A Ukrainian-born citizen now living in Wisconsin, USA, recently made an extremely bold claim. He allegedly stole about $25,000 in Bitcoin from the largest darknet marketplace in Russia, Solaris. Instead of using this opportunity for personal benefit, the hackers sent the Bitcoin directly to a charitable organization based in Kyiv.
But who was this hacker, how exactly did he manage to break into such a prominent darknet website’s backdoor, and what does this mean for Solaris users?
It’s All Hold Security, LLC Work
Meet Alex Holden, the CEO of the Information Security consulting firm Hold Security, LLC. This is the madman who has publicly stated that he managed to hack into the Solaris darkweb infrastructure. He even claims to have obtained the code and database of the website.
Alex Hold is a Ukrainian-born cyber intelligence who lived in Kjiv until his teenage years. By age 14, he moved to Wisconsin and eventually started the Hold Security firm.
This isn’t the first time that Hold Security has publicly admitted to taking action against darkweb services. Just two weeks ago, they released a statement that they’d identified prevented multiple ransomware gangs like the Zombinder creators.
They played a major role in dealing with the 2014 JP Morgan hack. In August 2016, Holden’s firm discovered evidence leading to a breach of Oracle’s MICROS POS and others.
The website advertises itself as a group that deals with
“Deep Web Monitoring, Cyber Threat Intelligence, Credential Integrity Services, Electronic Identity Management and Protection, Security Assessments/Pen Testing, Regulatory Compliance, Risk Management, Incident Response and Cyber Investigations.”
While they may be proving themselves as a functioning company, they’re adding a target to their backs by playing against the big leagues like Solaris.
How Was Solaris Hacked?
Holden is now being dubbed “the darkweb Robinhood” as he’s given back to his homeland this Christmas, but how exactly did they hack into the Solaris mainframe? Well, Alex and his team have been hesitant to release exact details on how they managed to gain access.
The team proved that they were able to access the darknet marketplace backdoor with screenshots sent to Forbes representatives. In his conversation with the Forbes team. The Hold Security team managed to:
- Cake control of the internet infrastructure powering Solaris
- Gain control of a number of administrator accounts
- Grab the websites source code
- Collect a database of the users along with data such as “users, drop off locations, drug deliveries meetups.”
- For a brief moment, they even took control of the Solaris master wallet. A specific wallet used by both dealers and buyers for deposits and withdrawals (essentially the website’s internal exchange.)
Solaris Darknet Marketplace likely makes above $100 million per year if we compare it to alternative darknet market data. Which begs the question of why Hold Security only managed to control the wallet for a brief moment (presumably before the Solaris team noticed)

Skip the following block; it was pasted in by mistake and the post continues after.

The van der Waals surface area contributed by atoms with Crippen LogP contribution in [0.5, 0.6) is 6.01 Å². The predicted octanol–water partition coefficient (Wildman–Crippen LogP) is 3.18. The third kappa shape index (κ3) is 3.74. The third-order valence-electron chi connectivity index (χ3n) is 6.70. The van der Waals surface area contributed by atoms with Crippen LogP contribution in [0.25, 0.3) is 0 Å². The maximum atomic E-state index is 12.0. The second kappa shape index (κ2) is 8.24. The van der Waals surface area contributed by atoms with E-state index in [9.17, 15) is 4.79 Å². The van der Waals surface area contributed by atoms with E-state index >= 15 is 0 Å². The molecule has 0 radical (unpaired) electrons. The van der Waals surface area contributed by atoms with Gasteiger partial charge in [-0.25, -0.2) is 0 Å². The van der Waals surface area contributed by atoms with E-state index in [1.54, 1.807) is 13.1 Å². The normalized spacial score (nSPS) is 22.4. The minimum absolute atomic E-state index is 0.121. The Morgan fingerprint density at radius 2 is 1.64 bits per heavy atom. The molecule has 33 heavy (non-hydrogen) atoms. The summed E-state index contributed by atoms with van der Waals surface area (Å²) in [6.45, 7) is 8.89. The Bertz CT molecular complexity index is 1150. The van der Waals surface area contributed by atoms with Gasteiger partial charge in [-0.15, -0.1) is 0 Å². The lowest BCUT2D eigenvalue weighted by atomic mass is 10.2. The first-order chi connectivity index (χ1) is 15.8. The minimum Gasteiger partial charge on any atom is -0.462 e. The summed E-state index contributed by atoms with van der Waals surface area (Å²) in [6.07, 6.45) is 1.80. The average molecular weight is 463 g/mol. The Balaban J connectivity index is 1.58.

The master wallet is only used for the purpose of funds moving in and out instantaneously. Alex Holden claimed that “it rarely contained more than three bitcoin, worth $50,000. That meant there wasn’t a huge amount for him to siphon off, though he did manage to grab 1.6 bitcoin, worth $25,000, and send it to Enjoying Life. Hold Security is also making a separate donation of $8,000.”
This may open up a few questions on how much the team actually managed to grab, and why such a small amount was grabbed. The non-profit organisation Enjoying Life cofounder Tina Mikhailovskaya did confirm that he’d received the donations.
Mikhailovskaya also confirmed that these funds would be used for the elderly, families and internally displaced persons who suffered because of Russia’s war.
What Does This Mean For Solaris Darknet Marketplace Users?
From our research, the Solaris Darknet admin has not made any comments on this, which may speak for itself. Hold Security LLC is a well-established firm; they’ve managed to fight against some of the world’s most prominent hackers, and Solaris may be one of their biggest fishes yet.
The $25,000 stolen from Solaris will barely have a dent in their revenue this year. But the greater risk is now with the users and the future of the website. Unfortunately, I don’t speak Russian and can’t see the overall impact so far, but if the community follows patterns of other fallen darknet markets. Vendors are already searching for new homes.
The user data and drop-off locations could be used against the community. And since Alex Holden refuses to provide information on how he hacked the website, it’s safe to assume he’s injected further backdoors into the marketplace, causing many issues for the future of the marketplace.
A large reason for Alex Holden’s attack was due to Solaris’s connection to a hacking crew known as Killnet. The Killnet currently works as a “patriotic mercenary promising to target Ukrainians and their supporters.” Alex hopes that his attacks on Solaris mean less opportunity for the Killnet crew to continue their endeavours.
Alex also said, “Maybe Russians without their drugs would soberly look at their country and do something. Maybe the Kremlin won’t defend their country’s drug trade and fix the drug problems instead of invading Ukraine.”
I guess we’ll see the outcome in the coming months, but for now, we’d suggest looking for a new Darknet Market.